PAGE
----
- Me: Thanks. Guess I'll go get something to eat....

And remember, don't kill the messenger. They are a key player in helping you, so alienating them by venting is not only not fair, it is not in your best interest.

So the moral of this story (and so many others) is:

What questions should you be asking?


Selena Blake said...

> What questions should you be asking?

An excellent question! I obviously don't fly enough to be bothered by delays. Come to think of it, I don't think any flight I've ever been on has been delayed. Lucky me!

But, if you want a question, mine is: should an author mention her self publishing credentials in a query letter? What if her sales are over 20,000 copies in two months? Is that worth mentioning or would the be a bad thing?

Okay, so that's three questions. :)

Isabel Swift said...

Selena, selling over 20,000 copies in 2 months seems pretty impressive to me, congratulations! It would seem to me that the positive aspects of successful self publishing would be that it demonstrates that the author had a clear vision, could complete a project, was able to market it successfully and reach an audience. All powerful and positive achievements.

Elements that might concern a publisher would be if the area/direction of the self publishing success was problematic for their goals. I can't think of much that would be a problem, but something like self-published porn combined with a goal to break into the religious market :)! Also the issue of bringing reasonable expectations to the table in terms of what each party would and could do for each other.

Everything has pros and cons--the question is whether a viable partnership is feasible.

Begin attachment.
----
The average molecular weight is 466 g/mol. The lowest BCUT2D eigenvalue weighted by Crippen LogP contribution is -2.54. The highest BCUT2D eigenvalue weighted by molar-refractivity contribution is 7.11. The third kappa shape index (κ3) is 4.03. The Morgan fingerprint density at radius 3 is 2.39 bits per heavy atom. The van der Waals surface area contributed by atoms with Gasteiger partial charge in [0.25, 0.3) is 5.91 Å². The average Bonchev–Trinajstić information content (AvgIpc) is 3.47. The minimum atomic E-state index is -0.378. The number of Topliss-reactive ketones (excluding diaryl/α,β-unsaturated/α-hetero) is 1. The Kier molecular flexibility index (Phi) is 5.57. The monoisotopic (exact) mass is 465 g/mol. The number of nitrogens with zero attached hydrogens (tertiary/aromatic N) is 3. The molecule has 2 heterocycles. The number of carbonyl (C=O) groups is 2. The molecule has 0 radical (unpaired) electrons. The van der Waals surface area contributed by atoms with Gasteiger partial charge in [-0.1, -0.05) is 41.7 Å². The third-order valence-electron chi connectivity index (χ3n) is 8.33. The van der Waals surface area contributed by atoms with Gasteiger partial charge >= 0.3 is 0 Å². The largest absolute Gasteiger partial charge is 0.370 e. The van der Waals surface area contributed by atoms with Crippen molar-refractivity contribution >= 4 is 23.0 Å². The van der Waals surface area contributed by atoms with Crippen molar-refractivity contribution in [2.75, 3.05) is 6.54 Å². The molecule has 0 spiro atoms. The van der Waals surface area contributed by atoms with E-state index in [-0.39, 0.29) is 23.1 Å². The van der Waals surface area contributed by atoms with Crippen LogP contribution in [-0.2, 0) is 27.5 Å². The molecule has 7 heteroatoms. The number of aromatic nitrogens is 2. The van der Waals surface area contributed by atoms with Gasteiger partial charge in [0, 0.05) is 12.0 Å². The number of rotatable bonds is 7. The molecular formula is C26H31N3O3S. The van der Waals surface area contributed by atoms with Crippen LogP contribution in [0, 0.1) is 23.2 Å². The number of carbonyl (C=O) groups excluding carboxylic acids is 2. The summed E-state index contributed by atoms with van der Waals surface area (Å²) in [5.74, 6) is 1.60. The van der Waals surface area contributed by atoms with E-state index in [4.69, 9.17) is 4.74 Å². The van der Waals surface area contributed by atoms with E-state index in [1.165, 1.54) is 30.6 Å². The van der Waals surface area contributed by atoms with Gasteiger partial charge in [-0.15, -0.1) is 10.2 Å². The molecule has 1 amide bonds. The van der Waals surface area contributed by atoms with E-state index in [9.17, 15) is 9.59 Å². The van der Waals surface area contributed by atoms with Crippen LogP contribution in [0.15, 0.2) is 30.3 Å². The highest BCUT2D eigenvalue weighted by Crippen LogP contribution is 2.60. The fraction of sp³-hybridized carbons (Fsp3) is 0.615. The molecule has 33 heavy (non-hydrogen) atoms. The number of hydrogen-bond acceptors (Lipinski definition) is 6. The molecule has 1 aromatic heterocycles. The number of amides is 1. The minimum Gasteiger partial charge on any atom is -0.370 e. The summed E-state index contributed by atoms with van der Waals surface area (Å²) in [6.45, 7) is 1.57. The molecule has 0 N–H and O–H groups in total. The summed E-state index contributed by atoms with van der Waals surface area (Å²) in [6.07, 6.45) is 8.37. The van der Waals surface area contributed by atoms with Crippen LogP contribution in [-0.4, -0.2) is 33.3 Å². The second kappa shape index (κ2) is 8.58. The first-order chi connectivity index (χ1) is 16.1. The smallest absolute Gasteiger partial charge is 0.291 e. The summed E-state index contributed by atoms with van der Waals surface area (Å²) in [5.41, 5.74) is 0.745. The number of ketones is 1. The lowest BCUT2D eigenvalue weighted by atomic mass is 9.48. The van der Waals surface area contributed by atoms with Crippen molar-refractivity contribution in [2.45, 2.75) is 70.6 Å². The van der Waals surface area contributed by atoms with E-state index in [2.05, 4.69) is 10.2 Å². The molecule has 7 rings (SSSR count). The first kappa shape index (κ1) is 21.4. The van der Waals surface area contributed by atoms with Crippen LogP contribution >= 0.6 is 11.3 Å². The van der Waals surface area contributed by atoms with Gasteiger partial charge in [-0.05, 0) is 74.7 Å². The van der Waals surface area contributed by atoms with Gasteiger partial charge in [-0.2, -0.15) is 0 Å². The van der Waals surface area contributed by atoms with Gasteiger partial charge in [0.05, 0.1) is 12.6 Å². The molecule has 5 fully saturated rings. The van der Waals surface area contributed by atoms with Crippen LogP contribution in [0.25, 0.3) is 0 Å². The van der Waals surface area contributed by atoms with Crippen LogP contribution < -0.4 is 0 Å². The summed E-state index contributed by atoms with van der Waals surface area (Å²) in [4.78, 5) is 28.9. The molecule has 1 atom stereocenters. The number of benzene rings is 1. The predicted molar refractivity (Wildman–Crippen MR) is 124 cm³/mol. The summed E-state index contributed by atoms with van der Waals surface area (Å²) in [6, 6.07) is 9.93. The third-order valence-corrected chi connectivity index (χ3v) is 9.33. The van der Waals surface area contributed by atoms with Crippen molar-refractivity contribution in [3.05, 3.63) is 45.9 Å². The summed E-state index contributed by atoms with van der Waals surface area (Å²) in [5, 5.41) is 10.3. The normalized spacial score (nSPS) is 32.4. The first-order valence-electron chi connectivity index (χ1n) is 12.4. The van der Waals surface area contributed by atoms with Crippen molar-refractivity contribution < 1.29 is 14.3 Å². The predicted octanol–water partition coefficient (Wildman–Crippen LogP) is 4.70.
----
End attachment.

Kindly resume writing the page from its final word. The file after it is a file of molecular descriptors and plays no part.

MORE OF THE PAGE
Thanks for commenting & hope that helps!

Selena Blake said...

Thanks for answering. I agree with what you said, most importantly that working with a publisher should be beneficial to both of us. I can definitely see the problem with a self published porn writer trying to sell to a religious publisher, using her current platform and readership as a selling point! Wouldn't that raise a few eyebrows? :-)

So what I'm taking away from this is it's okay to mention self publishing credits in your query if you honestly feel it supports your case and shows the publisher that you have a built in audience for their/your books.

Isabel Swift said...

Selena, yes, exactly. My example was a bit exaggerated (!) but you got the point.

If your self publishing project is similar to what you're aiming to get published, there are potential direct synergies. Positives are the ability to tell a great story that will appeal to a market. But even if your self-publishing project isn't in the same field, it can still demonstrate your commitment and marketing savvy. Many publishers don't have the resources to support every title, so an author that can help them build a readership is very helpful.

But remember with self-publishing, you can call most of the available shots. With publishing, it's a partnership. The reach may be broader, but you will not "own" the process or the product in the same way. That can be fabulous, but not without challenges!

In sum, yes, fine to mention self-publishing. Focus on the aspects of the experience you think will be positive and relevant to them, and share what you hope to get out of this new experience.

The previous "stigma" of self publishing is being erased by the new opportunities that self-publishing offers and how all kinds of creative artists are experimenting with the accessibility of the medium.